Despite achieving economic growth, hunger in India continues to impact close to 15 percent of the country with 194.6 million people considered malnourished. The Food and Agriculture Organization of the United Nations found that India is officially the hungriest country in the world by population as of 2015.

However, a solution may be on the horizon thanks to technological innovation in the form of inventory management software. These new logistics programs can help cut down on the amount of food wasted in order to more efficiently allocate resources to those in need.

Up to 40 percent of fruits and vegetables, as well as 20 percent of grains never reach the hungry mouths of the Indian people due to meager infrastructure in food storage facilities. On top of driving hunger in India, this wasted food also has adverse effects on the environment.

Garbage dumps full of unused food release millions of tons of excess methane gas, polluting the air and harming India’s natural landscape. Additionally, there are billions of gallons of wasted water, as it is needed to cultivate the food that ends up in these garbage dumps.

This is an especially devastating loss considering that India, which contains 17 percent of the Earth’s population, barely has access to 4 percent of the world’s freshwater resources.

An official from Rethink Food Waste through Economics and Data told the Times of India, “Reducing food waste would have a game-changing impact on the natural resource depletion and degradation, food insecurity, national security and climate change.”

Inventory management software can amend this situation in a variety of ways and hosts many great features that can aid any food retailer small or large. A system that is working well can help keep track of not only what is in stock but also what needs to be ordered and when it will arrive.

Dollar-control systems show profit margins on any item in an inventory as well as utilizing unit-control systems to keep detailed information on different food products cataloged and easily accessible.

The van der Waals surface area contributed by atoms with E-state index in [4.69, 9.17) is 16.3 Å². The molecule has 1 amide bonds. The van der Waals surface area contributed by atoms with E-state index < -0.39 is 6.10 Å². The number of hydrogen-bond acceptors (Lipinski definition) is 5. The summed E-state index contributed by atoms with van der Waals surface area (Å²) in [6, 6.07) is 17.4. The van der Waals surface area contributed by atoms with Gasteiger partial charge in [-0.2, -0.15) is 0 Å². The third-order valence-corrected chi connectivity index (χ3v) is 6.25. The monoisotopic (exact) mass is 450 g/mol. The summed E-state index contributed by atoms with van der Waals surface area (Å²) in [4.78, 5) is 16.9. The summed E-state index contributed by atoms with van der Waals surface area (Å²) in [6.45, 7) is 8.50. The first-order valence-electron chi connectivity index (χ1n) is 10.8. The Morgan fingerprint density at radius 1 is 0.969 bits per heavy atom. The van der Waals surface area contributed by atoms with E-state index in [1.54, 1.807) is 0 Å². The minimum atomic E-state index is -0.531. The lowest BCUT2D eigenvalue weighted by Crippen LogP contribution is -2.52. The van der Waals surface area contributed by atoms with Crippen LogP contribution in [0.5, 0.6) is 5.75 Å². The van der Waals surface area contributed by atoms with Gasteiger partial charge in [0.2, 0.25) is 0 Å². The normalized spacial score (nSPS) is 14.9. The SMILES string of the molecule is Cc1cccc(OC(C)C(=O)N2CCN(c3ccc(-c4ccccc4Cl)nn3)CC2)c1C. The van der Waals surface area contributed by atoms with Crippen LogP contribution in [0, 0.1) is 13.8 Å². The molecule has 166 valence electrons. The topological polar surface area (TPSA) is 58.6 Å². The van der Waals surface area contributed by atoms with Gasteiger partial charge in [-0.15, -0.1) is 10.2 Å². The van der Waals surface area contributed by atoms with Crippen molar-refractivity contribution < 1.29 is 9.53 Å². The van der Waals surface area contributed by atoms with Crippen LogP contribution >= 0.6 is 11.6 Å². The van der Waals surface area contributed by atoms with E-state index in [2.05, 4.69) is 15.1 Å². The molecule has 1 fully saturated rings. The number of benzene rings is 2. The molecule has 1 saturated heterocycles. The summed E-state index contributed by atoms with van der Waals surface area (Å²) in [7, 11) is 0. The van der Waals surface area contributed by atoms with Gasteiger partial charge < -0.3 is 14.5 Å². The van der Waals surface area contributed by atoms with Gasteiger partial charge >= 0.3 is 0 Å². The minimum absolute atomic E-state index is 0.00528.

All of this makes it easier to not only anticipate a deficit or surplus of product categories but also to have orders ready to arrive when needed as well. Deskera, a cloud-based software company, has confirmed in a study that small and large businesses could implement this type of software to reduce waste, hoarding and even discourage the need for black-market trading.

Technology comes in many forms and does not have to be complex or costly to combat hunger in India or the rest of the world. Affordable technologies such as inventory management software can be easily implemented to create major change in the way Indians manage, distribute and cultivate their food.

Aaron Walsh

Photo: Flickr

Darden Restaurants, owner of restaurants like Olive Garden and Red Lobster, believes people are their most valuable resource. That being said, they have dedicated much of their time and money to helping end world hunger and poverty.

Their program, Darden Harvest, coordinates food donations to food banks and other charitable organizations across the country.

How it works:
When leftover foods from restaurants are not served to guests, it is packaged, frozen and stored in the restaurant. Nonprofit organizations travel to these restaurants weekly to pick up the food and then donate it to food banks.

The food is then served to those in need in the community. Throughout this process, the quality and safety of the food is ensured by Darden Restaurants’ employees.

What is donated?
Darden Restaurants focuses on donating foods that have a positive impact on health. Twenty-eight percent of the foods donated are vegetables, 27 percent are proteins, 19 percent are soups, 18 percent are pastas and breads, and eight percent are other food items and desserts.

Community Impact:
Since it started in 2003, Darden Harvest has donated more than six million pounds of surplus food to families in need, which is the equivalent of 89 million meals served. Nearly 49 million Americans suffer from hunger, with over 165 million dollars’ worth of food being thrown into landfills each year.

Every year, Darden Harvest observes World Food Day by positively impacting the lives of underprivileged people through food donations. In their 2013 fiscal year, Darden Restaurants donated over 11 million pounds of food to hunger-ridden families.

Darden Restaurants’ team of over 200,000 members has contributed to ending hunger. Just last month, Darden Restaurants created a program to help people feed their families during the busy school semester with their “Buy one, take one” program, which allows families to purchase one meal and take another one home to serve on another night.

Julia Hettiger

Sources: CNN, Darden, Fool
Photo: Examiner